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Amanda Bynes Talks About "What a Girl Wants"
by Rebecca Murray and Fred Topel


Amanda Bynes and Oliver James in "What a Girl Wants"
Photo©Warner Bros. Pictures - All Rights Reserved.


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Warner Bros. Pictures

In the sweet romantic comedy, "What a Girl Wants," Amanda Bynes plays Daphne Reynolds, a girl who seemingly has it all. She has a loving mother, a job, and a shot at getting into college. Despite all that's good in her life, she feels incomplete. Daphne's never had the opportunity to get to know her father and that has left her with the feeling that something important is missing.

Free-spirited and independent, Daphne impulsively decides to learn more about the father she's never known by hopping a plane to London, armed only with an old photograph and her father's name.

Producers needed a vibrant teenager to play the role of 17 year-old Daphne. They found exactly what they were looking for in "What I Like About You's" Amanda Bynes. "She's very bright and has incredible comedic timing. She was only fifteen when we first met with her about this project, and it's rare to find someone of that age with such maturity and talent," said producer Bill Gerber.

Producer Hunt Lowry adds, "Amanda lights up any room she walks into. She's a gifted physical comedienne who radiates the same irreverent charm that instantly endears Daphne to the audience."

AMANDA BYNES ('Daphne')

How difficult were the pratfalls in the movie? Did you ever get hurt?
I hit my head a lot and fell over a lot. I think they wanted the movie to have some glimmer of clumsiness; I think there's so much more to the movie than that. That's a minute part of it. I think in some of the previews that is magnified as something maybe for the kids, that they would enjoy. There is so much more to the movie than just the pratfalls.

Can you talk about auditioning against Britney Spears for this role?
(Laughs) I got a script and it's really interesting with scripts, because you never really know. It's paper and it could be great or awful. Even scripts that are good could end up not working. Once I read it, it seemed really cute but I didn't finish it. I don't like reading scripts because I'm everywhere, and I have such a short attention span. I thought it was cute but I didn't know if I wanted to do a movie. Then I heard Colin Firth was interested and I was like, "What? He's interested?" I said, "Let me look at that again."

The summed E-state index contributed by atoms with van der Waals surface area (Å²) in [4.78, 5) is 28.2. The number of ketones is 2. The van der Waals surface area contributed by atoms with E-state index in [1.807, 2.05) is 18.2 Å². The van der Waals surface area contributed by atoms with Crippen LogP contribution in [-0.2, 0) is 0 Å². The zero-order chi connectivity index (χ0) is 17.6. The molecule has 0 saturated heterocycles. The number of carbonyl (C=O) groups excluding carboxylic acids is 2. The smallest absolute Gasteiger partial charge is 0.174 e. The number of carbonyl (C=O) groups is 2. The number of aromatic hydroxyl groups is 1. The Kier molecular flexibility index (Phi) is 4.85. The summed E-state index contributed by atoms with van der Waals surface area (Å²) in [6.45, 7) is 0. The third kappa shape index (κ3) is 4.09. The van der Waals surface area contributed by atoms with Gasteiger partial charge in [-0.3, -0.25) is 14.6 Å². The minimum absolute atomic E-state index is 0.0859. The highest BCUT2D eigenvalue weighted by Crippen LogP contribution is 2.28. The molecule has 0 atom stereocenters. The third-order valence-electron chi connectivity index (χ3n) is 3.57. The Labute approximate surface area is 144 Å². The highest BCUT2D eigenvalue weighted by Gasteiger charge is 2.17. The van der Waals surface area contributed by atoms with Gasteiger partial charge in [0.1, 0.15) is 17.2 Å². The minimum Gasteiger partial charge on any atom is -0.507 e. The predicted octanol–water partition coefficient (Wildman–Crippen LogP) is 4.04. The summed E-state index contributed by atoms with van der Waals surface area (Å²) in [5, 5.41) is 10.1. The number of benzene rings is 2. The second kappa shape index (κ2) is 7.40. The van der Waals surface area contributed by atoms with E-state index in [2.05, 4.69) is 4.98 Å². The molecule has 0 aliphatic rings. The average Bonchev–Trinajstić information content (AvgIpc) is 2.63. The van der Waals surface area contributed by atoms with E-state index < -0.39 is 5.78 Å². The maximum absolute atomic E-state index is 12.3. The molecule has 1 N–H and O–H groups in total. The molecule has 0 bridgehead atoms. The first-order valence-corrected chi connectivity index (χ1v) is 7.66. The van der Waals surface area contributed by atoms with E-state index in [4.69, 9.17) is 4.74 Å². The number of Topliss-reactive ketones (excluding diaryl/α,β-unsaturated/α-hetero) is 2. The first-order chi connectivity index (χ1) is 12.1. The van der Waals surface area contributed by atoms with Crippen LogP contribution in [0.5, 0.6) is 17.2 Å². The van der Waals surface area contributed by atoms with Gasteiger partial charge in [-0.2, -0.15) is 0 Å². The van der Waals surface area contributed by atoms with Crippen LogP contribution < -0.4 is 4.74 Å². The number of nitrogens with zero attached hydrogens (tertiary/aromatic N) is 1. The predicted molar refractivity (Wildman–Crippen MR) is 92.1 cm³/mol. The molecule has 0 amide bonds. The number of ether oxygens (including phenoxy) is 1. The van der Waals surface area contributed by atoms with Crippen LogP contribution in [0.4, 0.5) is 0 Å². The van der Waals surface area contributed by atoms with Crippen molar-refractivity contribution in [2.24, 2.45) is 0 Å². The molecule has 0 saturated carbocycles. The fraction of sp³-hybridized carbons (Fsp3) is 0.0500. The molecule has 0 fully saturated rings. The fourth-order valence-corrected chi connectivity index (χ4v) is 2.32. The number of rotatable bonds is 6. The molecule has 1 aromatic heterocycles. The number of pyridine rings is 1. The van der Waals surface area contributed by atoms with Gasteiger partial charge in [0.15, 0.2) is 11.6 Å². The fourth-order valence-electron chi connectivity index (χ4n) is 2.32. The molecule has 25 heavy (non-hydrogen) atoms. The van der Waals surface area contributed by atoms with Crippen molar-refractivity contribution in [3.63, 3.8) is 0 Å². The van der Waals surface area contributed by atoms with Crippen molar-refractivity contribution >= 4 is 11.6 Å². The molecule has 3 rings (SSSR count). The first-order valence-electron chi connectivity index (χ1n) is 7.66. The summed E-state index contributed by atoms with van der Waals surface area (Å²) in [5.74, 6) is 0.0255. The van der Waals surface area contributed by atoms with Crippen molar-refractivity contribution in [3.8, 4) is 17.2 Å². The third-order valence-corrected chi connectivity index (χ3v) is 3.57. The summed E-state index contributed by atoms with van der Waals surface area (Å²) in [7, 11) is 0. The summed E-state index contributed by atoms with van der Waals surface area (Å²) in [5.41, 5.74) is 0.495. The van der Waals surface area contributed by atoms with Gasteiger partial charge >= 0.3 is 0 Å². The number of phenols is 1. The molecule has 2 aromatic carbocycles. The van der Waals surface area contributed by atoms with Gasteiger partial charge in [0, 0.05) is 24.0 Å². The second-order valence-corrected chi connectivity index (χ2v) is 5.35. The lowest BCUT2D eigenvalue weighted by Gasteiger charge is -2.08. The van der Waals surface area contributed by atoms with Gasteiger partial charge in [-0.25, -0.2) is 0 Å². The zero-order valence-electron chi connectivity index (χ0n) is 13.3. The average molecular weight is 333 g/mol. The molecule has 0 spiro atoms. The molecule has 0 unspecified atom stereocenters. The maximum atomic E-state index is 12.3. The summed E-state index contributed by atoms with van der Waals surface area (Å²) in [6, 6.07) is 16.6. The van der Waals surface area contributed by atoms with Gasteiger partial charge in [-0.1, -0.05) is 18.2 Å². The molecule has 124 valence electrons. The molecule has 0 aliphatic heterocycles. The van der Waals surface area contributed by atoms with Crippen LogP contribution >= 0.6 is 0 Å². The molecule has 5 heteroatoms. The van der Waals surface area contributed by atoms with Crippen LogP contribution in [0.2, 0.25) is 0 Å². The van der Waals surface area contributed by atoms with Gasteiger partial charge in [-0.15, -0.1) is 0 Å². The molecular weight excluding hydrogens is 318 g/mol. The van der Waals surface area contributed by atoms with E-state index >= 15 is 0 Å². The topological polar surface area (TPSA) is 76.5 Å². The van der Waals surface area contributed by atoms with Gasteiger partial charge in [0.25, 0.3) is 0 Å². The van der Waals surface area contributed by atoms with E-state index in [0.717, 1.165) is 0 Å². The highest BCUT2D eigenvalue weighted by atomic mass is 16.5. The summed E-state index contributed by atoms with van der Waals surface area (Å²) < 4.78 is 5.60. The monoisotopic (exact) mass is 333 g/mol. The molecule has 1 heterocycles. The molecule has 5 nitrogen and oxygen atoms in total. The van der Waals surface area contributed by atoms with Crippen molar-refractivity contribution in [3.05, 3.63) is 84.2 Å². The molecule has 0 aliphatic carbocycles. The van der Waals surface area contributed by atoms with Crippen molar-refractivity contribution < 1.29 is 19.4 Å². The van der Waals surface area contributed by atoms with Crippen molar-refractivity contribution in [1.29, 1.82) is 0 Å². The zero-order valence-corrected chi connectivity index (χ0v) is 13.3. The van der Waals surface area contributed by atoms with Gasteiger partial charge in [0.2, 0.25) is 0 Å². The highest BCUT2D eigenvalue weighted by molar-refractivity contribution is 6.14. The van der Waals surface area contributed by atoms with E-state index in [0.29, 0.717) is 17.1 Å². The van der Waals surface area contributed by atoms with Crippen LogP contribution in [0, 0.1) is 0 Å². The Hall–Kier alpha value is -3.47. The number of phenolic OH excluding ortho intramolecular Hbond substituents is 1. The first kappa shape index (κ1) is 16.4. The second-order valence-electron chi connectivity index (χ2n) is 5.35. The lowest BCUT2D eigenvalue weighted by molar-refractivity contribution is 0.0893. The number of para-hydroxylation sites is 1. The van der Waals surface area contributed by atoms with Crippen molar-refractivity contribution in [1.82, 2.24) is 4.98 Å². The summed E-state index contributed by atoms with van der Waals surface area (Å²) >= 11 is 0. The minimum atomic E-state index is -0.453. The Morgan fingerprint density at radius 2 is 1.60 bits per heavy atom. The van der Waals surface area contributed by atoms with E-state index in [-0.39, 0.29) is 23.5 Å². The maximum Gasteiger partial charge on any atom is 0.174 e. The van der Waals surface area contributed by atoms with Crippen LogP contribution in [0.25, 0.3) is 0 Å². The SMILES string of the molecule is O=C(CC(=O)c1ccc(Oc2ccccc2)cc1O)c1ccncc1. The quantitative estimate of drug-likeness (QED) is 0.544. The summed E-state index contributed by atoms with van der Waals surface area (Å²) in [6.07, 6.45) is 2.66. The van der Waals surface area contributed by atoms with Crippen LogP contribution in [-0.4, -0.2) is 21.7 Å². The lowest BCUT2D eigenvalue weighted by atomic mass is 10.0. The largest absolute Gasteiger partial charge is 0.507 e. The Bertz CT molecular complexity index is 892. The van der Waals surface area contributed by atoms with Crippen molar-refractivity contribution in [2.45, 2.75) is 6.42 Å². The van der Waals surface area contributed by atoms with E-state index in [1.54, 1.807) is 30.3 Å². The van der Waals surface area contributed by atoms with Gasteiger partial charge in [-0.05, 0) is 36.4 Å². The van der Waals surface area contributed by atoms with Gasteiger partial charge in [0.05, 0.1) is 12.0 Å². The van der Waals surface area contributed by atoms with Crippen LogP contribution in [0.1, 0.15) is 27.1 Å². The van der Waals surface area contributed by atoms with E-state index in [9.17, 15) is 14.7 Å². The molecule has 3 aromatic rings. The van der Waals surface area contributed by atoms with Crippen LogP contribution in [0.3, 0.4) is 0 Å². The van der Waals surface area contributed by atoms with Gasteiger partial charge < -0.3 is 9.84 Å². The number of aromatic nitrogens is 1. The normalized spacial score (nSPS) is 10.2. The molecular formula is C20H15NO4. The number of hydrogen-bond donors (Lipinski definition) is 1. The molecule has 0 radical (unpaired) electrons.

When I found out Colin was doing it I was shocked that he would be near me, let alone do a movie with me. He was amazing. Even better than I thought he would be. He's down to earth and has such a good sense of humor and is so charming and such a lovely guy.

I just thought this is a good thing and [it] would be a good message to give to girls, which is important. I've grown up with kids watching me and as they're growing up, I'm growing up, and hopefully they can get a good message from it.

What did you learn acting-wise from Colin Firth?
There's no exact 'how to' but he's so natural that when he does it - I don't ever see him studying lines - he always brings something to it. He's hard on himself and will do the take 50 times and make sure it's right. Having that type of commitment and stamina is really impressive and [he's] a good role model.

Did you give newcomer Oliver James any tips on acting?
I just said, "Whatever you need," or, "If you need help, you can come to me." I'm not that experienced. This is only my second [film]. He came into it being very open to advice.

What did you learn about British culture during filming?
I learned that it's not as different as we portray it in the film. We try to magnify the difference between Americans and the English. In real life they like the same music and dress the same. It's really much more similar than anyone thinks or [than] how we show it.

What was the most thrilling thing about filming in Europe?